Fair Debt Collection
You have rights when a debt is being collected against you and we
work to make sure those rights are upheld. The Fair Debt Collection Practices Act, the FDCPA, is a tool in the hands of a good attorney. But it is a tool, and it is abused by attorneys who only handle FDCPA cases.
It is not an end, it is not a holistic strategy on its own for you to recover your financial health … it is a powerful, wonderful tool.
It is a weapon, actually. It is a powerful statute that changes entirely the balance of power between a debt collector and the target of the collector’s efforts.
We say target, rather than debtor, because debt collectors often collect against the wrong person, or for the wrong amount against the right person, or threaten to do things that they cannot do as a matter of law.
Did you know?
- A debt collector MUST write to you within FIVE DAYS of the first call you receive to tell you in writing
- the amount of the alleged debt,
- the alleged creditor of the debt, and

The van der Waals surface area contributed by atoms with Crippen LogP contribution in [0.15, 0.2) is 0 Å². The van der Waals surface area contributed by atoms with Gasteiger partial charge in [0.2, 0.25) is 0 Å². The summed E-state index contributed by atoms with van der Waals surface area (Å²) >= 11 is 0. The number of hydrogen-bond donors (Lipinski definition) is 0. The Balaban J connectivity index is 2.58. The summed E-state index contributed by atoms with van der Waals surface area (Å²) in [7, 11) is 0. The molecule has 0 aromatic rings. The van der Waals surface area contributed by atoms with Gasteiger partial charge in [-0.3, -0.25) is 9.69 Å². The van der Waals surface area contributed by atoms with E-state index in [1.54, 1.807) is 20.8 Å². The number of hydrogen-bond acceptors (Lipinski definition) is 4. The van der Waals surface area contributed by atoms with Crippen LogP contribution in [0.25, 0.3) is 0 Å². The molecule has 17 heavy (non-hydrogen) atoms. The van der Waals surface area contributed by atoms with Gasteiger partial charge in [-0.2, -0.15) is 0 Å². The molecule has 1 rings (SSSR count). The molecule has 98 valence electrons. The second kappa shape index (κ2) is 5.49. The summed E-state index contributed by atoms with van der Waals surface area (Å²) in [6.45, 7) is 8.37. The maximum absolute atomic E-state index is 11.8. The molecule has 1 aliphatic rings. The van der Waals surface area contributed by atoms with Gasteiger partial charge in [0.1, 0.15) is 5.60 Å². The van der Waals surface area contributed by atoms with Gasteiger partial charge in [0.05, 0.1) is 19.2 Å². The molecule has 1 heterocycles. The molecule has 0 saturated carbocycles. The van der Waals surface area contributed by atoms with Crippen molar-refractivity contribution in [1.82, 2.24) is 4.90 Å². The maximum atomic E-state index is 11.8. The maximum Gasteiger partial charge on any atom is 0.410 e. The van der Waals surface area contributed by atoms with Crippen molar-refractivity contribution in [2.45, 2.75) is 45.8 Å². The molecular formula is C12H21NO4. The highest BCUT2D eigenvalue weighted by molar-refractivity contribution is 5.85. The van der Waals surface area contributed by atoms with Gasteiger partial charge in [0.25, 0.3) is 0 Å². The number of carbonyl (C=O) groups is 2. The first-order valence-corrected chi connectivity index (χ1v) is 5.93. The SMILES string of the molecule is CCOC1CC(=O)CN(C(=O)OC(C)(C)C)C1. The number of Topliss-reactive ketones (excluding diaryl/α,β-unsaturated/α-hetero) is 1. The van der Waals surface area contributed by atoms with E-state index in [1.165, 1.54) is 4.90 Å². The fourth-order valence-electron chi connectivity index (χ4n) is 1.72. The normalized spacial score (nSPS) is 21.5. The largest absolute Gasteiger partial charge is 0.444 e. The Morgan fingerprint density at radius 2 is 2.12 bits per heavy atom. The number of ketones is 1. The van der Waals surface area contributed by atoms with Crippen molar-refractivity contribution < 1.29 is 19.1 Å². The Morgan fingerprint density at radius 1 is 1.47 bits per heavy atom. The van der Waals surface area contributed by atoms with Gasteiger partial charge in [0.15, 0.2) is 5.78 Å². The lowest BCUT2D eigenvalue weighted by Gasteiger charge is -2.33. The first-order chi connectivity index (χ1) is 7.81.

- how you can dispute this debt.
When Can You Sue?
- If a debt collector forgets to send you that letter, they are in violation of the FDCPA and YOU CAN SUE THEM.
- If the debt collector calls you after you tell them to stop (preferably in writing), then the debt collector has violated federal law and YOU CAN SUE THEM.
These are tools for a good Consumer Attorney to use to help you get back on your financial feet. They are not just mechanisms for lawyers to make money at your expense.
If you were sued by Pressler & Pressler you may have the opportunity to sue them for up to $1,000, plus any actual damages you have suffered.
Fill out the following form for a free evaluation of your case. Your response will allow us to identify all potential claims and quickly evaluate your case. This evaluation is at no cost to you, of course, and if we can identify an actionable violation, we will be able to take your case.